MAAPPN plays an active role in supporting legislation from other MA mental health groups. As a member of the Mental Health Coalition, MAAPPN has the opportunity to hear of the legislative priorities from the professional groups (the guilds), advocacy and other mental health policy groups.
This author has yet to write their bio.Meanwhile lets just say that we are proud admin1Maappn contributed a whooping 81 entries.
Entries by admin1Maappn
Massachusetts Online Prescription Monitoring Program Frequently Asked Questions What is the Massachusetts Online Prescription Monitoring Program? The Massachusetts Online Prescription Monitoring Program (PMP) is a secure website hosted by the Massachusetts Department of Public Health. The PMP is a database for a patient’s prescription history for controlled substance prescription medications. The PMP shows a patient’s […]
Sharon Reynolds, MAAPPN Board member, recently checked with DPH and the Fact Sheet that came out in January was not accurate in that all APRNS and PAs are supposed to be automatically enrolled this year (not just NPs and PAs). As they are having a difficult time implementing the change, it won’t be happening until […]
MAAPPN, through its ties with the Mental Health Coalition will be monitoring the activities of the Task Force on Behavioral Health Data Policies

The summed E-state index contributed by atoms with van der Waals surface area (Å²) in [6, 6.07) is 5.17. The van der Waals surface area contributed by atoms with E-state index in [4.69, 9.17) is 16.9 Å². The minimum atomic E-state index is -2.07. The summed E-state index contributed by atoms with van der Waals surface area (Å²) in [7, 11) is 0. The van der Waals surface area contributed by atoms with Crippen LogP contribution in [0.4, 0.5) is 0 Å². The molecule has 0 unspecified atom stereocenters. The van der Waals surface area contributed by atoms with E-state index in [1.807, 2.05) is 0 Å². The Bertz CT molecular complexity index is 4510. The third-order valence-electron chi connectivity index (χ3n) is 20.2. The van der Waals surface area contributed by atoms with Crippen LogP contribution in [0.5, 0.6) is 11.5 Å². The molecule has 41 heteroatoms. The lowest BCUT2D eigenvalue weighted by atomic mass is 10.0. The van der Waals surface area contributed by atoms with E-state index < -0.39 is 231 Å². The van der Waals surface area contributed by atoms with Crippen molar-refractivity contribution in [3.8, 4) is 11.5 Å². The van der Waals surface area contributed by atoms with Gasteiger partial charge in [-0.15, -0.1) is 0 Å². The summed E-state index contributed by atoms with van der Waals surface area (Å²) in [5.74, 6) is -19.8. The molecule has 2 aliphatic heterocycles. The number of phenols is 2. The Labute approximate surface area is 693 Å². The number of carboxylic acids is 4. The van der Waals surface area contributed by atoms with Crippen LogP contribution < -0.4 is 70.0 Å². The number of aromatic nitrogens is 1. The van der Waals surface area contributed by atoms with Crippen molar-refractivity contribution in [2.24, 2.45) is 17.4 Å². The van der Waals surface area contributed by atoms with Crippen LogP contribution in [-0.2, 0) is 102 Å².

MAAPPN will re-file the bill seeking supervisory independence by January 15, 2015. The bill will act to eliminate mandated, career-long, physician supervisory requirements placed on seasoned, advanced practice psychiatric nurses.
Dr. Monica Bharel, the chief medical officer for the Boston Health Care for the Homeless Program, will take over for Cheryl Bartlett as commissioner of the Department of Public Health, overseeing a broad array of programs, including the implementation of medical marijuana.
Deborah S. Allwes, BS, BSN, RN, MPH, Director of Bureau of Health Care Safety and Quality from the Massachusetts Department of Public Health has provided the following update for all Massachusetts Prescribers that describes update on the program, delegates, educational webinar offering and how to log in to the site as well as FAQ
The Massachusetts House of Representatives is comprised of 160 members, each representing a district of approximately 40,000 people. As required by the Massachusetts Constitution, the House meets every 72 hours, year-round in either formal or informal session to consider legislation.
This forum will examine the magnitude and persistence of racial and ethnic health care disparities with a focus on the delivery of behavioral health services. Ongoing challenges and potential solutions will be examined in light of health care system and financing changes under state and national reform. The research will quantify the problem, costs and consequences. The forum will explore potential options and action steps to reduce disparities and move towards a more equitable distribution of critical resources.
Advanced Practice Psychiatric Nurses working in private practice or in health care facilities will welcome the DOI Bulletin that requires that private insurance companies make their medical necessity criteria findable
The Connecticut state Senate voted 25 to 11 Wednesday night to allow nurse practitioners to practice independent of physicians, a controversial concept that has gained traction amid growing concerns about the availability of primary care providers in the state.